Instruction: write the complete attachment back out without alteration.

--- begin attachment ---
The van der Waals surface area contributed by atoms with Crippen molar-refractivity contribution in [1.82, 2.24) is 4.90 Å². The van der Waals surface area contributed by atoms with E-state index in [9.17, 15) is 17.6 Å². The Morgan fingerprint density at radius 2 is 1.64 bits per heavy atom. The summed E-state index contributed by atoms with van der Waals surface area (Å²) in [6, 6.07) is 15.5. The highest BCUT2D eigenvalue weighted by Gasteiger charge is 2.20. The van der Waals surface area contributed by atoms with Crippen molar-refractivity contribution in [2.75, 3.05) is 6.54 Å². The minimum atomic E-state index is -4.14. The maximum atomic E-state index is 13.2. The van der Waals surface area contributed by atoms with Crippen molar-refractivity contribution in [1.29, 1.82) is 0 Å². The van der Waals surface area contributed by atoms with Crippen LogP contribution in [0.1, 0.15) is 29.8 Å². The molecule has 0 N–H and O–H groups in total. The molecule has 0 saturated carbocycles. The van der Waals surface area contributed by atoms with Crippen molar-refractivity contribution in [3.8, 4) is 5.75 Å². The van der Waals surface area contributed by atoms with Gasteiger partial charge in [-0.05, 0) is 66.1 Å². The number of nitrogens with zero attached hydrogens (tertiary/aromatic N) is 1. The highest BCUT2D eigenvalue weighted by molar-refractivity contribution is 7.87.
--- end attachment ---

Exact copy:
The van der Waals surface area contributed by atoms with Crippen molar-refractivity contribution in [1.82, 2.24) is 4.90 Å². The van der Waals surface area contributed by atoms with E-state index in [9.17, 15) is 17.6 Å². The Morgan fingerprint density at radius 2 is 1.64 bits per heavy atom. The summed E-state index contributed by atoms with van der Waals surface area (Å²) in [6, 6.07) is 15.5. The highest BCUT2D eigenvalue weighted by Gasteiger charge is 2.20. The van der Waals surface area contributed by atoms with Crippen molar-refractivity contribution in [2.75, 3.05) is 6.54 Å². The minimum atomic E-state index is -4.14. The maximum atomic E-state index is 13.2. The van der Waals surface area contributed by atoms with Crippen molar-refractivity contribution in [1.29, 1.82) is 0 Å². The van der Waals surface area contributed by atoms with Crippen LogP contribution in [0.1, 0.15) is 29.8 Å². The molecule has 0 N–H and O–H groups in total. The molecule has 0 saturated carbocycles. The van der Waals surface area contributed by atoms with Crippen molar-refractivity contribution in [3.8, 4) is 5.75 Å². The van der Waals surface area contributed by atoms with Gasteiger partial charge in [-0.05, 0) is 66.1 Å². The number of nitrogens with zero attached hydrogens (tertiary/aromatic N) is 1. The highest BCUT2D eigenvalue weighted by molar-refractivity contribution is 7.87.